CD Review – Steep Canyon Rangers – “Nobody Knows You”
Steep Canyon Rangers – Nobody Knows You
Released: April, 2012
Most folks these days have at least a casual awareness of the Steep Canyon Rangers from their affiliation with actor/comedian Steve Martin. The banjo picking wild and crazy guy has been recording and touring with the group for the past few years, and their numerous tour dates and television appearances have introduced them to quite a large audience.
The band’s latest recording, “Nobody Knows You,” finds them getting back to their own devices sans the comic relief and yeoman banjo picking of Martin.
One wonders if a little humor might have helped the effort.
SCR consists of Woody Platt on guitar, Mike Guggino on mandolin, Charles Humphrey III on bass, Graham Sharp on banjo and guitar, and Nicky Sanders on the fiddle.
Platt is the main lead singer. His voice is a baritone somewhat reminiscent of the timbre of country singer Alan Jackson. The boys sing very well together and they sport some very solid harmonies on this CD.
Stellar playing is also featured throughout the album, especially from Nicky Sanders’ fiddle. Sanders is quick, precise, and innovative. Many of his solos start as single note blasts that evolve into double stop brilliance. Guggino and Sharp add top notch mandolin and banjo respectively.
The music contained on this CD is not exactly traditional bluegrass music, but more of a mix between bluegrass and folk. To critique this album as if it were a true bluegrass album would be unfair, however, even allowing for newness and progression, certain tenets apply to all music. Unfortunately, I find this project coming up short in some areas.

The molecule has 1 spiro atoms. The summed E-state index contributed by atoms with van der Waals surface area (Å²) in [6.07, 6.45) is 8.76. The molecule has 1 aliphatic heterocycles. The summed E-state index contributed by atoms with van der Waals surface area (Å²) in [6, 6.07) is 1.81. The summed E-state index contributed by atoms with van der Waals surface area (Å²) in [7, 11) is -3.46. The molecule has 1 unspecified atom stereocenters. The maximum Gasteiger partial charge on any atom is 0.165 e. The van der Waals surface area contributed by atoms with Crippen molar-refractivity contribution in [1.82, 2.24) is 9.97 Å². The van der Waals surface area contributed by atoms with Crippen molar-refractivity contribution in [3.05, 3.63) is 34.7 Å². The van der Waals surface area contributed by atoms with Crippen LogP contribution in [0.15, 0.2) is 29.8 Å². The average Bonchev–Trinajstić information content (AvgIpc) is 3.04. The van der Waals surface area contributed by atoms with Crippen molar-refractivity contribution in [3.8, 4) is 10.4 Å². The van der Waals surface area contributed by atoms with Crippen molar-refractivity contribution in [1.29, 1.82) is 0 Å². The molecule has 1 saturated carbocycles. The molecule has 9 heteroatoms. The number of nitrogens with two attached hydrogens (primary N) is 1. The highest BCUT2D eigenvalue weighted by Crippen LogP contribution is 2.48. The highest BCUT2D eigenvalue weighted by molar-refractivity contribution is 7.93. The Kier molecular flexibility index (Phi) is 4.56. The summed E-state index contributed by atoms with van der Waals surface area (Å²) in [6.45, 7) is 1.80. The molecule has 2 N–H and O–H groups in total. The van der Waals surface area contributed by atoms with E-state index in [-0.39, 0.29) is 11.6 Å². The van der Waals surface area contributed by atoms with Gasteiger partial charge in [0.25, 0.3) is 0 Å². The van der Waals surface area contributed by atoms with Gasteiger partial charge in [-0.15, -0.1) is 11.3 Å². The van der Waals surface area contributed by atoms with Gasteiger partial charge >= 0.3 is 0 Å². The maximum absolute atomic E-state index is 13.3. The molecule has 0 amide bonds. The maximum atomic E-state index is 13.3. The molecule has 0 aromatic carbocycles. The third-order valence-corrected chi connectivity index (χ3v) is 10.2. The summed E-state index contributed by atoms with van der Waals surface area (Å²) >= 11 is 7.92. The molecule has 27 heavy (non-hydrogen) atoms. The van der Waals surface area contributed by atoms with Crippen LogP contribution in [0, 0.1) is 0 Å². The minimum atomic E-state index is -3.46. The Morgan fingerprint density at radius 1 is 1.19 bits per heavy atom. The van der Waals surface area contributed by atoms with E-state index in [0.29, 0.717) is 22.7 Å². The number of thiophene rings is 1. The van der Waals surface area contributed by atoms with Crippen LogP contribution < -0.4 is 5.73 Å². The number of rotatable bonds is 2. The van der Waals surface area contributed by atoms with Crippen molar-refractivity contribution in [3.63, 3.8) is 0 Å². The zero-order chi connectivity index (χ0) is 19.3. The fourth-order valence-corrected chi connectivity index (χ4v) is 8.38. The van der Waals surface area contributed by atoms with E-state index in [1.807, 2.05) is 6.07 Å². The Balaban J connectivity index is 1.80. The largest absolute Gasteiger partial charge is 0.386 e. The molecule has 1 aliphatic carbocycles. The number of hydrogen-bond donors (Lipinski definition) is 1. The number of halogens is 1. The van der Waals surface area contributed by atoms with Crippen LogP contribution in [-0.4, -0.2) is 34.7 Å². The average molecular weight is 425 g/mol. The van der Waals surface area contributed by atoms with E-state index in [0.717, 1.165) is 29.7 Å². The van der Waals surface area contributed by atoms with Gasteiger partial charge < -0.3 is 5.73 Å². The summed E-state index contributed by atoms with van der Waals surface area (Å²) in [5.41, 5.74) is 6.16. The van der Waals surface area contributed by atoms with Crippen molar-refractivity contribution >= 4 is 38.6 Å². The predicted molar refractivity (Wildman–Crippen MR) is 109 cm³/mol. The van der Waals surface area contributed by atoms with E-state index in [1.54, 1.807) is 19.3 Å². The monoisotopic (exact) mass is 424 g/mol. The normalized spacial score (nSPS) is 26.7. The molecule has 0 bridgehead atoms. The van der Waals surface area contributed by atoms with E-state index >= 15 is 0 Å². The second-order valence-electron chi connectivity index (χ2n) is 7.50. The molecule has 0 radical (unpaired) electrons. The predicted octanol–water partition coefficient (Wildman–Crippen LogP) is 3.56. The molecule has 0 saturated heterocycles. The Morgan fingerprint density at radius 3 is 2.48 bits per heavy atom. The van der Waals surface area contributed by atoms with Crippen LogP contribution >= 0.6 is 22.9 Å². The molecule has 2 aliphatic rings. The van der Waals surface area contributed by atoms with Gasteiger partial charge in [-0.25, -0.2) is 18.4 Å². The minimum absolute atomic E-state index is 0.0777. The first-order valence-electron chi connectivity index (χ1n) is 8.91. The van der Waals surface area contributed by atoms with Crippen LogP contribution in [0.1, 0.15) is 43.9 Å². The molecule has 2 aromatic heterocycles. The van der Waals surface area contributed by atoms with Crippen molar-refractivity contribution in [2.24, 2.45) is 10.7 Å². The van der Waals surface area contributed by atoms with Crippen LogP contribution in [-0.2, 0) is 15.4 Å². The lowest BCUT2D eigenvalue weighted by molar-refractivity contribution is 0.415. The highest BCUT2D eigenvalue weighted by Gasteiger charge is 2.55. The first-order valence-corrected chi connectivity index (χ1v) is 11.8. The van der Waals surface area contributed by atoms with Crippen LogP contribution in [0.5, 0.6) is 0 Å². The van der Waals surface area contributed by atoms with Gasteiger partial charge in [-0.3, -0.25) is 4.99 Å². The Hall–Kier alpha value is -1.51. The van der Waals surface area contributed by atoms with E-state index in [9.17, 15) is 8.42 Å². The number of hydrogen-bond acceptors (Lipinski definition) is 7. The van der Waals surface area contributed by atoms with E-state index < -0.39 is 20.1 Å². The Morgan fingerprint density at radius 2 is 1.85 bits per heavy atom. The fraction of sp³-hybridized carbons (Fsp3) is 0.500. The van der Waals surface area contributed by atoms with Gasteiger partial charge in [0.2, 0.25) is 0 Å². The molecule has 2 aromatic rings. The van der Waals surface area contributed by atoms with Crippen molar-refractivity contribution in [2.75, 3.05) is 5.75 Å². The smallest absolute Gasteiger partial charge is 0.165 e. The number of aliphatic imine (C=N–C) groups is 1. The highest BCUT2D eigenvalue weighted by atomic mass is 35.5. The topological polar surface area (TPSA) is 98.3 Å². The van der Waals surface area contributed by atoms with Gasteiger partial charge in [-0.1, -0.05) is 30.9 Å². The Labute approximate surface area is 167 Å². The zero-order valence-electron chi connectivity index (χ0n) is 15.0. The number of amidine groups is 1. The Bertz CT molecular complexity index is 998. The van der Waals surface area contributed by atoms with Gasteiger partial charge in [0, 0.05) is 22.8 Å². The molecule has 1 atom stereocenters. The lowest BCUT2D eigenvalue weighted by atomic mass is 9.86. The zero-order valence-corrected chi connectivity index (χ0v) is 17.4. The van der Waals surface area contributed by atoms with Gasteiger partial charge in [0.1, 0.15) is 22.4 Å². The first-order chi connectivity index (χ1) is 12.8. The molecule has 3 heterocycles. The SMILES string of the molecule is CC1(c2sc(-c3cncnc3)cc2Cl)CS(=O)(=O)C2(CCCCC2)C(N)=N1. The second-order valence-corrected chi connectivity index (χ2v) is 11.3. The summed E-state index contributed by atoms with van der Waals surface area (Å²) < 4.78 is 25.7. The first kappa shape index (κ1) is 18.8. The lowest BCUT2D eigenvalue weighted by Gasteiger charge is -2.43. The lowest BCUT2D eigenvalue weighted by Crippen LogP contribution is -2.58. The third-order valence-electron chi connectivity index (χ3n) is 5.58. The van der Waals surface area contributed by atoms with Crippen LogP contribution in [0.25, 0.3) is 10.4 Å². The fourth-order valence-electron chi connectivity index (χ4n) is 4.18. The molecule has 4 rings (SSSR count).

“Nobody Knows You” contains 13 songs, 12 of which are original compositions, including three co-writes between bassist Charles Humphreys and two non-band members.
Songwriting is an art in and of itself. Great players and singers are not always great writers and many young bands will write song after song after song before they come up with one that doesn’t SOUND like an original. It took a few listens to nail it down, but the songwriting is the key element that makes this effort fall short of the promise the band has shown in its young history.
For example, many of the tunes on this album seem to repeat themselves. It’s as if they start with a two minute song, play it twice and call it a four minute song. Mind you, most all popular music follows patterns, but when the same lyrics go by your ears two or three times in the same sequence, with the same musical accompaniment, one begins to wonder the reasoning.
Also the majority of the music included on this album is minor key oriented. When used, minor keys have a tendency to create sad or dreary musical motifs. Gershwin’s song “Summertime” and The Beatles’ “While My Guitar Gently Weeps” are both in minor keys.
While nothing is inherently wrong with sad music, when it is driven by an overall lack of inspiration as it apparently is here, the result can leave the listener uneasy, like you would feel if a bad actor tried to convey melancholy. When the notes themselves invite an emotional injection and little or none is given, the music remains one dimensional.
The playing and singing on “Nobody Knows You” is technically good, but the compositions and arrangements are lacking and the overall mood of the recording is that of just another day at the office.
The Steep Canyon Rangers possess the talent to make some incredible music, and there are flashes of brilliance here, but the magic is just not contained throughout. I am awarding “Nobody Knows You” 3 of 5 Banjo Strings, and let’s all hope for a speedy recovery for this band and many years of great music ahead.
Originally Published On The PRESCRIPTION BLUEGRASS BLOG